This powder magazine was built circa 1875 and housed much of the Fort Buford ammunition supply and other ordinance stores.
Fort Buford has two earlier magazines. This 1875 building replaced a partially underground magazine which had stone-lined walls and an earth roof. Poor ventilation and moisture made the structure unfit for ammunition storage.
Special design considerations were given to a building intended to house ammunition. Ventilation was important, ammunition had to be kept dry to fire properly. Because fire and explosions were a concern, all nails and the wood floor were counter sunk to prevent sparks. Soldiers had to remove their boot or wear felt boot covers to prevent the hobnails on the soles from sparking, and munitions crates had all screws and nails countersunk and the holes filled with putty. The door was metal and the walls were thick so that if an explosion occurred the force of the blast would take the path of least resistance, upwards through the roof instead of outwards. The powder magazine was also well built as protection against theft of its contents.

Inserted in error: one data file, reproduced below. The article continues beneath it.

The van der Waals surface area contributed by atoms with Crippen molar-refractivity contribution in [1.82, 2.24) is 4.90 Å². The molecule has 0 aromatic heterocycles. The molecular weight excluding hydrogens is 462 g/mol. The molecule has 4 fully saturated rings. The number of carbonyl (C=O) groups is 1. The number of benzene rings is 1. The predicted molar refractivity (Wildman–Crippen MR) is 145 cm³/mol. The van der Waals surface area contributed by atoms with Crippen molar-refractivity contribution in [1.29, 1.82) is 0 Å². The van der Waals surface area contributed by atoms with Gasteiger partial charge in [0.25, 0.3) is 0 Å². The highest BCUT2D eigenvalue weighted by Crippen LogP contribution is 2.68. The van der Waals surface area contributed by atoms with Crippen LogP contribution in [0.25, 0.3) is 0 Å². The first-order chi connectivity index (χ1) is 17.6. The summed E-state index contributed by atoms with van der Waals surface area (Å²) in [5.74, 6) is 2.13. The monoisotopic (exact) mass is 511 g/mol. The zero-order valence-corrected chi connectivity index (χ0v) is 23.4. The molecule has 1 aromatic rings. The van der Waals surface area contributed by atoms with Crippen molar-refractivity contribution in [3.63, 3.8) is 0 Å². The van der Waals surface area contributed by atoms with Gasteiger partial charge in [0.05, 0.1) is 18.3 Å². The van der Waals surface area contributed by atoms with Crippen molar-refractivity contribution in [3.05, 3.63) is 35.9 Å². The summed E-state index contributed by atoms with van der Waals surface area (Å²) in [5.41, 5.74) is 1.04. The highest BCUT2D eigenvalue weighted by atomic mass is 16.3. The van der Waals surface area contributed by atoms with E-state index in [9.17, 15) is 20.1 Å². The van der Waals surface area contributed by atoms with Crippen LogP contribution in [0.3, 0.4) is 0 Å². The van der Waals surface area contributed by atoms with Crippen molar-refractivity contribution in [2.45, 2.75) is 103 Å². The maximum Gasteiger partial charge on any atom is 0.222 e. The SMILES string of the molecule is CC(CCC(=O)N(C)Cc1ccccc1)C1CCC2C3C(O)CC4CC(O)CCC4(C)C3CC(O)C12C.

Because lanterns were not permitted in this building, storage crates had to be clearly marked and easy to identify in dim light. As you can see, crates were sometimes color coded. Each box was marked to indicate the number and Caliber of the cartridges,
kind of weapon in which they were to be used, and the day and place of manufacture. Tarpaulins were used to cover crated to protect them from roof leaks.
Not all the fort's ammunition was stood in the powder magazine. Some of the weapons and ammunition were kept in the barracks with the men. The Quartermaster's storehouse contained some the ordnance such as crates of firearms. Cannon munitions were stored in separate buildings.
The quantity of ordnance inventoried at Fort Buford in July 1877 suggests that this frontier post was busy with military activities of the time:
Rifle = 590,993 rounds
Carbine = 129,513 rounds
Pistol = 15,081 rounds
Cannon = 1,942 rounds